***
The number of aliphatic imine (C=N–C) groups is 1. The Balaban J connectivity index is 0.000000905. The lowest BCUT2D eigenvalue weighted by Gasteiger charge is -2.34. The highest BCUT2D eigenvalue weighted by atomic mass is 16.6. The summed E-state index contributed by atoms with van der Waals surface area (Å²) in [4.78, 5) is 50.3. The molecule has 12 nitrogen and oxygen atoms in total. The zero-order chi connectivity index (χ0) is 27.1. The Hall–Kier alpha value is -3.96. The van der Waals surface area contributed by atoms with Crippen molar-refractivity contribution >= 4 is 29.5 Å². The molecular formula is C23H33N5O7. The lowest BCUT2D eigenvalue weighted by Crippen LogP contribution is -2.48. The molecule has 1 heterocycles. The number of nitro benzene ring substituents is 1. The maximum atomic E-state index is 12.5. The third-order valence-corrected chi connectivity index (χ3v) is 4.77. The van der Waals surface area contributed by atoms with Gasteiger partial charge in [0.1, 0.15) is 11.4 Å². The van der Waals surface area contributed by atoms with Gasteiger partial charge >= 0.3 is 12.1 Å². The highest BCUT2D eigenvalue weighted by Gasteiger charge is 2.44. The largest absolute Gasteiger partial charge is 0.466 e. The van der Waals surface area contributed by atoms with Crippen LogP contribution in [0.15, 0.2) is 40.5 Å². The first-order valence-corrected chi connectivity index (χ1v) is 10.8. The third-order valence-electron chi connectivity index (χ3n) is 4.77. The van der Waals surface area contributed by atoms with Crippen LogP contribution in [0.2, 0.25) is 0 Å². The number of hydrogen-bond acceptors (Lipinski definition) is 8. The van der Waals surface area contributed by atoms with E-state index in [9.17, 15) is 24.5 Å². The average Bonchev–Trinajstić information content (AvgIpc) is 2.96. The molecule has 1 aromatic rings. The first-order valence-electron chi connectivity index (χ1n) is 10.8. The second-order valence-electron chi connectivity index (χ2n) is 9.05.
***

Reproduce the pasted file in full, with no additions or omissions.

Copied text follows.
The number of aliphatic imine (C=N–C) groups is 1. The Balaban J connectivity index is 0.000000905. The lowest BCUT2D eigenvalue weighted by Gasteiger charge is -2.34. The highest BCUT2D eigenvalue weighted by atomic mass is 16.6. The summed E-state index contributed by atoms with van der Waals surface area (Å²) in [4.78, 5) is 50.3. The molecule has 12 nitrogen and oxygen atoms in total. The zero-order chi connectivity index (χ0) is 27.1. The Hall–Kier alpha value is -3.96. The van der Waals surface area contributed by atoms with Crippen molar-refractivity contribution >= 4 is 29.5 Å². The molecular formula is C23H33N5O7. The lowest BCUT2D eigenvalue weighted by Crippen LogP contribution is -2.48. The molecule has 1 heterocycles. The number of nitro benzene ring substituents is 1. The maximum atomic E-state index is 12.5. The third-order valence-corrected chi connectivity index (χ3v) is 4.77. The van der Waals surface area contributed by atoms with Gasteiger partial charge in [0.1, 0.15) is 11.4 Å². The van der Waals surface area contributed by atoms with Gasteiger partial charge >= 0.3 is 12.1 Å². The highest BCUT2D eigenvalue weighted by Gasteiger charge is 2.44. The largest absolute Gasteiger partial charge is 0.466 e. The van der Waals surface area contributed by atoms with Crippen LogP contribution in [0.15, 0.2) is 40.5 Å². The first-order valence-corrected chi connectivity index (χ1v) is 10.8. The third-order valence-electron chi connectivity index (χ3n) is 4.77. The van der Waals surface area contributed by atoms with Crippen LogP contribution in [0.2, 0.25) is 0 Å². The number of hydrogen-bond acceptors (Lipinski definition) is 8. The van der Waals surface area contributed by atoms with E-state index in [9.17, 15) is 24.5 Å². The average Bonchev–Trinajstić information content (AvgIpc) is 2.96. The molecule has 1 aromatic rings. The first-order valence-electron chi connectivity index (χ1n) is 10.8. The second-order valence-electron chi connectivity index (χ2n) is 9.05.